Using the procedure described in the Experimental section, we synthesized chitosan-derived porous carbon samples. The microstructural morphologies of the as-synthesized samples obtained at different temperature and activator to chitosan ratios were characterized by FE-SEM. Herein, the various chitosan-derived porous activated carbon samples are denoted as C-PACt (1:x), where t is the carbonization temperature and x is the activator ratio; the sample prepared without activator is denoted as CS750. Figure 1b shows SEM images of the hierarchical porous carbon samples after carbonization with different activator ratios at 750 °C. In the case of CS750, the as-synthesized cylindrical chitosan flakes show smooth structural features without any porosity (Figure 1b). Interestingly, following introduction of the activator, C-PAC750 (1:0.5) exhibits a hierarchical porous scaffold with a new morphology. Increasing the activator ratio to 1:2 results in a unique hierarchical porous texture, in which the carbon skeleton forms a 3D microporous structure. These structures exhibit randomly opened or broken macropores with sizes varying from a few hundred nanometers to several micrometers that are well interconnected with each other, as shown Figure 1b. However, at a higher activator ratio of 1:3, broken carbon flakes with relatively smooth surfaces and no macro- or mesopores are observed (Figure 1b). The lack of macroscopic porous features on the flake surfaces in C-PAC750 (1:3) can be ascribed to a more violent reaction between carbon and an excess amount of K2CO3 at the activation temperature. Therefore, via chemical activation, the specific surface areas and hierarchical porous structures of a series of C-PAC750 materials can be adjusted by controlling the chitosan/activator ratio during carbonization. The dependence of the structural features on the chitosan/activator ratio is illustrated in Figure 1a. For comparison, the microstructures of the as-synthesized materials obtained by chitosan carbonization with a constant amount of activator (1:2) at 350, 550, and 750 °C were also observed (Figure S1 in the Supplementary Materials). The morphology of C-PAC350 (1:2) is almost identical to that of chitosan, owing to the low extent of carbonization at an activation temperature of 350 °C. Furthermore, C-PAC550 (1:2) exhibited less porosity than C-PAC750 (1:2). Transmission electron microscopy (TEM) images were recorded to further investigate the microporous structures of the as-prepared C-PAC750 samples, as shown in Figure S2. The TEM images reveal that the series of C-PAC 750 samples have obvious porous structures. All the carbon samples prepared with the activator exhibit large amounts of meso- and micropores.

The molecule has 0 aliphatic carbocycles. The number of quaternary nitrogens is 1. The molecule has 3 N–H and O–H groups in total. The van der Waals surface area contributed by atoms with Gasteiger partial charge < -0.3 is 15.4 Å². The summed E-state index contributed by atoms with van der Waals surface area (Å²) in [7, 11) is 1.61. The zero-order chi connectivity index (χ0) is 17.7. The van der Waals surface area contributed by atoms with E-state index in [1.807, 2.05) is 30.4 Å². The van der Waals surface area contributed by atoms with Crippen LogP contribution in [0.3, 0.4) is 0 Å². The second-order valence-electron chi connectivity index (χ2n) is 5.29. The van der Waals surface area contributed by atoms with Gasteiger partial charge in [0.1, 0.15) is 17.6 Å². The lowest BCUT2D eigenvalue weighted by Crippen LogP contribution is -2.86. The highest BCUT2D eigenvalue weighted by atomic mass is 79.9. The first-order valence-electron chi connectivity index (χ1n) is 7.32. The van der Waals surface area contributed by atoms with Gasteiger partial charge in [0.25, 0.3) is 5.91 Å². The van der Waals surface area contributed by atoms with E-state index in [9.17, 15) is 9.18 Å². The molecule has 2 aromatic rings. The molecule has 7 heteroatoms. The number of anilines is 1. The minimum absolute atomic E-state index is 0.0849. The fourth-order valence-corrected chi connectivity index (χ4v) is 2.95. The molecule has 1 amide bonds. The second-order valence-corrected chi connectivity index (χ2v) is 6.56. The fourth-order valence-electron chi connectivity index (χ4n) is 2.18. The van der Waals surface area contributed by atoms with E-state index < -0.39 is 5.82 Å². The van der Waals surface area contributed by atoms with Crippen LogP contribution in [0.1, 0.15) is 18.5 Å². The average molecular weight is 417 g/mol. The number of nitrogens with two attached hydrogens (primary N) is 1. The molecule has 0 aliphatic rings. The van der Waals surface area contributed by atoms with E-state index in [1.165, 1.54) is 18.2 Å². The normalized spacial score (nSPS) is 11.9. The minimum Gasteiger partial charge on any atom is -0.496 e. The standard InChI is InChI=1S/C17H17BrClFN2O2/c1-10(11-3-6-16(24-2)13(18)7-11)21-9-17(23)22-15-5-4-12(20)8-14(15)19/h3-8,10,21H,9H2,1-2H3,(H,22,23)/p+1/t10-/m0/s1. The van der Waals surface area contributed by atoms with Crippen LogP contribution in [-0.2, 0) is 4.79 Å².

To determine the porosity and surface area of the prepared carbon samples, nitrogen adsorption–desorption experiments were conducted. The nitrogen sorption isotherms of the porous carbons prepared at 750 °C with various chitosan to K2CO3 ratios are shown in Figure 2a, and the surface areas, total pore volumes, micropore volume and average pore diameters are listed in Table 1. With the exception of the case without the activator (CS750), all the samples exhibit typical Type I isotherms with well-defined plateaus, clearly indicating the microporous character of the porous carbons. Remarkably, C-PAC750 (1:2) showed the highest N2 adsorption amount, which can be attributed to the stepwise filling of micro-, meso- and macropores with N2 at different relative pressure. Compared with CS750, a K2CO3/chitosan ratio of 1:2 resulted in a significant increase of the BET(Brunauer-Emmett-Teller) surface area and the total pore volume from 57 to 2850 m2·g−1 and from 0.09 to 1.48 cm3·g−1, respectively. However, at higher K2CO3/chitosan ratios, the surface area decreased. The average pore diameters and BET surface areas of the series of C-PAC750 materials were similar to those reported in the literature [23,24]. These results demonstrate that the introduction of the activator resulted in the generation of macro-, meso-, and micropores in the activated carbons accompanied by significant increases in the BET surface area. The temperature of chitosan carbonization with the activator also strongly affected the features of the produced activated carbons.
Figure 2b exhibits the mesopore size distributions of the series of C-PAC750 materials, as calculated by the Barrett-Joyner-Halenda (BJH) method. The highest intensity peak for each sample is observed at a pore diameter of approximately 2.5 nm. Furthermore, C-PAC750 (1:0.5) exhibits more macrospores in the range of 40–190 nm (shaded in blue in Figure 2b) than the other samples, and as the activator ratio increases, the amount of mesopores in this range decreases. In contrast, C-PAC750 (1:2) shows more mesopores in the range below 40 nm (shaded in yellow in Figure 2b) than the other samples. This observation indicates that the activator produces macro- and mesopores and that the distribution of pores is strongly affected by the amount of activator present during chitosan carbonization. Figure 3c exhibits the micropore (MP) plot of series of C-PAC750 materials for the micropore size distributions. As seen, the activator develops micropores in the diameter range from 0.5 to 1.5 nm. In addition, the amount of activator increases, micropores develop and the pore size distribution becomes broader.